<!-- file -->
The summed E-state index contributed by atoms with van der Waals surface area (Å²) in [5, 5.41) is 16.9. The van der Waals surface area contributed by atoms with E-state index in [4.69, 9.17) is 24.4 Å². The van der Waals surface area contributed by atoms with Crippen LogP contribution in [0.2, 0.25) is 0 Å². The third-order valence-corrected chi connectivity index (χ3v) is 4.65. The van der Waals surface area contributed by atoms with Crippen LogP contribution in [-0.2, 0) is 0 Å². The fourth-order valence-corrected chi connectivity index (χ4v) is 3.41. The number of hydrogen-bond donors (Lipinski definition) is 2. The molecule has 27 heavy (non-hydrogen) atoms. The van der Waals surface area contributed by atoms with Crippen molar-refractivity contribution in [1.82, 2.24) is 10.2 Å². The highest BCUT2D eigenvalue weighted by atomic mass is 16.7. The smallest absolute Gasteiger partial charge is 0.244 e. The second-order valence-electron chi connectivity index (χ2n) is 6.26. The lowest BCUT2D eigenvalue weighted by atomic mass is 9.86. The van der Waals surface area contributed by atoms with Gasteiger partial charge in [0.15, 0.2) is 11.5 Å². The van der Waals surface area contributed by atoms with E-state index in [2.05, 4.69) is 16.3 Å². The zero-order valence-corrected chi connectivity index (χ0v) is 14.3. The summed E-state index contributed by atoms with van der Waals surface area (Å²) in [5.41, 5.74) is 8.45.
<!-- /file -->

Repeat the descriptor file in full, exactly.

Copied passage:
The summed E-state index contributed by atoms with van der Waals surface area (Å²) in [5, 5.41) is 16.9. The van der Waals surface area contributed by atoms with E-state index in [4.69, 9.17) is 24.4 Å². The van der Waals surface area contributed by atoms with Crippen LogP contribution in [0.2, 0.25) is 0 Å². The third-order valence-corrected chi connectivity index (χ3v) is 4.65. The van der Waals surface area contributed by atoms with Crippen LogP contribution in [-0.2, 0) is 0 Å². The fourth-order valence-corrected chi connectivity index (χ4v) is 3.41. The number of hydrogen-bond donors (Lipinski definition) is 2. The molecule has 27 heavy (non-hydrogen) atoms. The van der Waals surface area contributed by atoms with Crippen molar-refractivity contribution in [1.82, 2.24) is 10.2 Å². The highest BCUT2D eigenvalue weighted by atomic mass is 16.7. The smallest absolute Gasteiger partial charge is 0.244 e. The second-order valence-electron chi connectivity index (χ2n) is 6.26. The lowest BCUT2D eigenvalue weighted by atomic mass is 9.86. The van der Waals surface area contributed by atoms with Gasteiger partial charge in [0.15, 0.2) is 11.5 Å². The van der Waals surface area contributed by atoms with E-state index in [2.05, 4.69) is 16.3 Å². The zero-order valence-corrected chi connectivity index (χ0v) is 14.3. The summed E-state index contributed by atoms with van der Waals surface area (Å²) in [5.41, 5.74) is 8.45.